Lung cancer was first described in 1761 by, appropriately enough, Giovanni Morgagni. He was the inventor of pathology. He described it as a rare affliction. And even a century later, the disease accounted for only 1% of all cancers.
However, less than a century after that, (by 1927) as cigarette smoking became more common, lung cancer had climbed to 14% of all autopsies. Dr. Fritz Lickint made the first statistical link between smoking and lung cancer in 1928. Five years later the prestigious “Journal of the American Medical Association” began carrying advertising for cigarettes in their own publication. And, oddly enough, research into smoking and cancers, began to fade from the pages of that publication.
The addictive quality of tobacco should have been obvious from the actual advertising campaigns used to sell cigarettes. “Not a cough in a (rail) car load”, “More Doctors Smoke Camels than any other Cigarette”, “L and M cigarettes. Just what the doctor ordered”... "Making smoking 'safe' for smokers” (who else would it be safe for?), and my favorite, “We're tobacco men ... not medicine men”.
And the rationalization approach was also big along Madison Avenue, the advertising venue of choice in mid-twentieth century America. "When smokers changed to Philip Morris, every case of nose or throat irritation--due to smoking--either cleared up completely or definitely improved”, “That must be why my mother started smoking Pall Mall's when she was 15”. And then there was the confusing yet illogical approach. “39,468 dentists say, "Smoke Viceroy Cigarettes.” Who cares what dentists say about lung cancer? If those catch phrases didn’t drive people away from tobacco, nothing could.
Consider the particular brand of cigarettes called “Marlboro”. It was first introduced in 1924 and marketed as an upscale cigarette for women (“Mild as May”). It struggled as an “also-ran” until Phillip Morris reintroduced it as a filtered cigarette.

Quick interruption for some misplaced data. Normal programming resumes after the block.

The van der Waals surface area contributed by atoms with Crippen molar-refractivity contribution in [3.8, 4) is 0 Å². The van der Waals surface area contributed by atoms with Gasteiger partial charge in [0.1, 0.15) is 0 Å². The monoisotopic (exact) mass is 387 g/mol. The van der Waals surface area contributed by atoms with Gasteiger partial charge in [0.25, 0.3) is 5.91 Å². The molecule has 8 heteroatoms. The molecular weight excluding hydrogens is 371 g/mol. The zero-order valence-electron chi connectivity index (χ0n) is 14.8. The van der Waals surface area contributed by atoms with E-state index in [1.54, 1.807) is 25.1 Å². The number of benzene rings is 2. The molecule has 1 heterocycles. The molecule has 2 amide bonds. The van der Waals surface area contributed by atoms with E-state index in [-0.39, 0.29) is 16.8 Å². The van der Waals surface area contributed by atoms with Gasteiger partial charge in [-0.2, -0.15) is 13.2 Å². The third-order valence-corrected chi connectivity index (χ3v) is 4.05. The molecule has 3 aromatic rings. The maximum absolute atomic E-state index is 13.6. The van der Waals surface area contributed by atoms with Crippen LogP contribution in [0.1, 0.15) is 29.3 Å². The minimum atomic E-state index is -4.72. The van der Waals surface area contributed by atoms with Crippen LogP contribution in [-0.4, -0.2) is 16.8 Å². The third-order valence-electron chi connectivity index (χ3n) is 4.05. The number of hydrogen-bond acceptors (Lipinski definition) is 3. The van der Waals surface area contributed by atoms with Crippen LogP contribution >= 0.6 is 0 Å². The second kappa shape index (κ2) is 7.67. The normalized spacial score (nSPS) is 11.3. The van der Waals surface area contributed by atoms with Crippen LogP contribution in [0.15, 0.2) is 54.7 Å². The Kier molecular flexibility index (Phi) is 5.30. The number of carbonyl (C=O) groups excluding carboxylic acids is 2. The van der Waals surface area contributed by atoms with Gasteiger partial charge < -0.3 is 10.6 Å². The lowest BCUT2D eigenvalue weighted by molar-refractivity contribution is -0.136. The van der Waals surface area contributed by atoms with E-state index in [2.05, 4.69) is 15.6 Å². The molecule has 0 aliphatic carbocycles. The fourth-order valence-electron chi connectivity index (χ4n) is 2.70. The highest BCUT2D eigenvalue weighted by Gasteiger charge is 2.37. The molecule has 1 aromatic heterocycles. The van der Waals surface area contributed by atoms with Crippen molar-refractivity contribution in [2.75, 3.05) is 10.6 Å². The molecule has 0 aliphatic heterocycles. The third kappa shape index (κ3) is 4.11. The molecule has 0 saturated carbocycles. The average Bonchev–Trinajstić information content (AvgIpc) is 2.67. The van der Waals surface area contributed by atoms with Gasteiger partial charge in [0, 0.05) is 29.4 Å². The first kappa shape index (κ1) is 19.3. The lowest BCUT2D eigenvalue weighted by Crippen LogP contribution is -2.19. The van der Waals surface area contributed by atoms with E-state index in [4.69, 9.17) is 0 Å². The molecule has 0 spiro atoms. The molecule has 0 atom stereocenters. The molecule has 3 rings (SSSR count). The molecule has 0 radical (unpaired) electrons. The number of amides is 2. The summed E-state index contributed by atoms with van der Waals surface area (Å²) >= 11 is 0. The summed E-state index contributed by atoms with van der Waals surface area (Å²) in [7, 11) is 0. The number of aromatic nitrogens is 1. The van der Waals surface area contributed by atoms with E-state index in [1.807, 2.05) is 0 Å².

The new advertising campaign featured a craggy faced cowboy working the range, with the theme music from “The Magnificent Seven” swelling underneath. By 1957 Marlboro was the best selling cigarette in the world. The only problem was that the original “Marlboro Man”, Carl Bradley, actually smoked a different brand of cigarettes (“Kools”). Luckily for Phillip Morris, Carl was thrown off a horse into a pond and drowned before anybody found that out.
Of the approximately one dozen men who replaced Carl in print and television ads over the next forty years, three of the "Marlboro Men" died of lung cancer (Wayne McLaren, David McLean and Dick Hammer). By the 1970’s the brand was unofficially known as “Cowboy Killers”. But that didn't seem to hurt sales. I used to smoke them myself.
Today, with 1/3rd of the world’s population still smoking tobacco, chewing tobacco or inserting tobacco enemas, 4,000 Americans still die each year (5.4 million world-wide) from tobacco caused cancer, strokes, or house fires caused by smoking. The number of fires caused by tobacco enemas is thought to be insignificant, but I remain suspicious of this meathod of nicotine delivery.
Under heat Cigarettes (or little cigars) convert the nicotine fortified tobacco contained in modern cigarettes into 60 various carcinogens, and 96% of all lung cancer patients each year describe themselves as moderate to heavy smokers.
These figures mean that smoking tobacco has killed far more people than smoking marijuana. And yet, despite this, every day we send people to prison for selling the “gateway drug” while the only tobacco related criminals in jail are those caught avoiding state cigarette taxes. Yea, God must be having a real laugh over his experiment with tobacco.